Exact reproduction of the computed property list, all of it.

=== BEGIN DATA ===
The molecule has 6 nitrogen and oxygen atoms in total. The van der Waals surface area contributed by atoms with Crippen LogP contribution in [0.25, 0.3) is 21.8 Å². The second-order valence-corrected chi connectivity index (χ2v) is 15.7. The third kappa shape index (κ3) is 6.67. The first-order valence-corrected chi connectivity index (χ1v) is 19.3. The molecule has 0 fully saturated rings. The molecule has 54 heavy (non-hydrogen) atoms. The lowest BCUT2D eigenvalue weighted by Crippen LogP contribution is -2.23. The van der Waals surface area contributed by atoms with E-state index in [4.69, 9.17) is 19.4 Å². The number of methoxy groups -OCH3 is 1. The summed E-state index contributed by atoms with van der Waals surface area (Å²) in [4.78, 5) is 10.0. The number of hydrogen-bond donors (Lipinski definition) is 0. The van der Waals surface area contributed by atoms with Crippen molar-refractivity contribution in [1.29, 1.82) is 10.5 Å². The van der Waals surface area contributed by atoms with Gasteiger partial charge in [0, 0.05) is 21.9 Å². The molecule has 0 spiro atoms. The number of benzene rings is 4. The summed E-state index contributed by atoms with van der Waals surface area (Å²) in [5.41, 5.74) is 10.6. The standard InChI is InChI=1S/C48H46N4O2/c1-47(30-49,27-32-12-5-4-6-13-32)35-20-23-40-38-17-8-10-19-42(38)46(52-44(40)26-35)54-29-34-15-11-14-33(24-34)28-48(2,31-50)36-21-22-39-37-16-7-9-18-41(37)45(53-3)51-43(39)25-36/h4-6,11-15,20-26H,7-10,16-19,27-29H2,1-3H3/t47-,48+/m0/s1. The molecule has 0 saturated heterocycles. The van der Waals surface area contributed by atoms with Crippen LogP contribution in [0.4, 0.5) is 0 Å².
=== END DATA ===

The molecule has 6 nitrogen and oxygen atoms in total. The van der Waals surface area contributed by atoms with Crippen LogP contribution in [0.25, 0.3) is 21.8 Å². The second-order valence-corrected chi connectivity index (χ2v) is 15.7. The third kappa shape index (κ3) is 6.67. The first-order valence-corrected chi connectivity index (χ1v) is 19.3. The molecule has 0 fully saturated rings. The molecule has 54 heavy (non-hydrogen) atoms. The lowest BCUT2D eigenvalue weighted by Crippen LogP contribution is -2.23. The van der Waals surface area contributed by atoms with E-state index in [4.69, 9.17) is 19.4 Å². The number of methoxy groups -OCH3 is 1. The summed E-state index contributed by atoms with van der Waals surface area (Å²) in [4.78, 5) is 10.0. The number of hydrogen-bond donors (Lipinski definition) is 0. The van der Waals surface area contributed by atoms with Crippen molar-refractivity contribution in [1.29, 1.82) is 10.5 Å². The van der Waals surface area contributed by atoms with Gasteiger partial charge in [0, 0.05) is 21.9 Å². The molecule has 0 spiro atoms. The number of benzene rings is 4. The summed E-state index contributed by atoms with van der Waals surface area (Å²) in [5.41, 5.74) is 10.6. The standard InChI is InChI=1S/C48H46N4O2/c1-47(30-49,27-32-12-5-4-6-13-32)35-20-23-40-38-17-8-10-19-42(38)46(52-44(40)26-35)54-29-34-15-11-14-33(24-34)28-48(2,31-50)36-21-22-39-37-16-7-9-18-41(37)45(53-3)51-43(39)25-36/h4-6,11-15,20-26H,7-10,16-19,27-29H2,1-3H3/t47-,48+/m0/s1. The molecule has 0 saturated heterocycles. The van der Waals surface area contributed by atoms with Crippen LogP contribution in [0.4, 0.5) is 0 Å².